• Con 15 millones de dólares de fondos privados, la empresa Colossal intentará crear miles de mamuts lanudos para que vuelvan a Siberia. Algunos científicos se muestran profundamente escépticos ante la posibilidad de que eso suceda. Link
    NYT Business Wed 15 Sep 2021 18:35

    Con 15 millones en fondos privados, la empresa Colossal intentará crear miles de mamuts lanudos para que vuelvan a Siberia. Algunos científicos son profundamente escépticos ante la posibilidad de que eso suceda.

  • Ford Motor and its autonomous driving affiliate, Argo AI, have teamed up with Walmart to begin testing the home delivery of groceries and other items by self-driving cars in three cities later this year. Link
    NYT Business Wed 15 Sep 2021 18:05
    Bryan Salesky, the chief executive of Argo AI, in 2019. “We’re showing the potential for autonomous vehicle delivery services at scale,” he said of the partnership.Credit...Michael Noble Jr. for The New York Times
  • Generac, the Wisconsin-based manufacturer that dominates the backup generator market, is an unlikely Wall Street darling. Link
    NYT Business Wed 15 Sep 2021 17:30

    Living on the South Carolina coast means living under the threat of dangerous weather during storm season. But the added peril of the pandemic made Ann Freeman nervous.

    “What do I do if there’s an evacuation or there’s a storm and you have all this coronavirus and problems with hotels?” Ms. Freeman said. “So I said, ‘Maybe now is the time.’”

    That’s why Ms. Freeman spent $12,400 last year to install a Generac backup generator at her home on Johns Island, a sea island near the Charleston peninsula. The wait — about three months — seemed long.

    But she was lucky: The wait is twice as long now.

    Demand for backup generators has soared over the last year, as housebound Americans focused on preparing their homes for the worst, just as a surge of extreme weather ensured many experienced it.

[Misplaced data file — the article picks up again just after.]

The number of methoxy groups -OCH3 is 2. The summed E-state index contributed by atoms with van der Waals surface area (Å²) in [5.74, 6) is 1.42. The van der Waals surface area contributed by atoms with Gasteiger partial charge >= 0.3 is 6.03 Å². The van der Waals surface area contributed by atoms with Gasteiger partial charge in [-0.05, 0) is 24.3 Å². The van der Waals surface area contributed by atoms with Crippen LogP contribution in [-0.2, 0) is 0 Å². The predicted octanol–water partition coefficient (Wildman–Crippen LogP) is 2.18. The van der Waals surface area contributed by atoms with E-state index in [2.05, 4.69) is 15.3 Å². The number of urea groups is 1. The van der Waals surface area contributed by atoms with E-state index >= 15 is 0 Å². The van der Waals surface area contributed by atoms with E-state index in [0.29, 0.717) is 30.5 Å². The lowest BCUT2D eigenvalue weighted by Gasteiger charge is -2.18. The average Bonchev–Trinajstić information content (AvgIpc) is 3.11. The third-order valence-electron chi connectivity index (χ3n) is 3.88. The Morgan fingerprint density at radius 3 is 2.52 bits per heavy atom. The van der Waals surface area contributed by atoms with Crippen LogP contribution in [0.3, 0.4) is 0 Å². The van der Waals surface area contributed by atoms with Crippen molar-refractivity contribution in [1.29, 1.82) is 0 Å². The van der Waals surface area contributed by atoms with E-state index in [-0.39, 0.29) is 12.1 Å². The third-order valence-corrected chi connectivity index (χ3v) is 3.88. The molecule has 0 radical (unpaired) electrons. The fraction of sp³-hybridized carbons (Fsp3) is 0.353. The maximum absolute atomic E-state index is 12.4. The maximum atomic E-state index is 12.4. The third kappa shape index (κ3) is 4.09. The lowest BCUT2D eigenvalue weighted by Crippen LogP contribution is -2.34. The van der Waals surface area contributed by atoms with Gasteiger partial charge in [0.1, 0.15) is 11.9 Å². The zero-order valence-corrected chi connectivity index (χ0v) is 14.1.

• A fire in a cable connecting the British and French power systems has sent already overheated British electricity rates soaring Wednesday. Link
    NYT Business Wed 15 Sep 2021 17:00

    A fire in a cable connecting the British and French power systems has sent already overheated British electricity rates soaring Wednesday.

    National Grid, the British electric power company, said the fire occurred at a facility in Sellindge, near the English Channel, and that the cable would be out of service for about a month.

    The cause of the fire was said to be under investigation.

    The Kent Fire and Rescue Service said Wednesday morning it was fighting the blaze with as many as 12 fire engines and making “progress,” though firefighters were expected to remain on the scene for hours.

    News of the outage jolted the markets. A measure of wholesale electricity, British day-ahead power prices, reached as high as 481.88 pounds per megawatt-hour, according to Epex Spot, a trading platform. That level is several times what is normal, though prices have been soaring in recent days.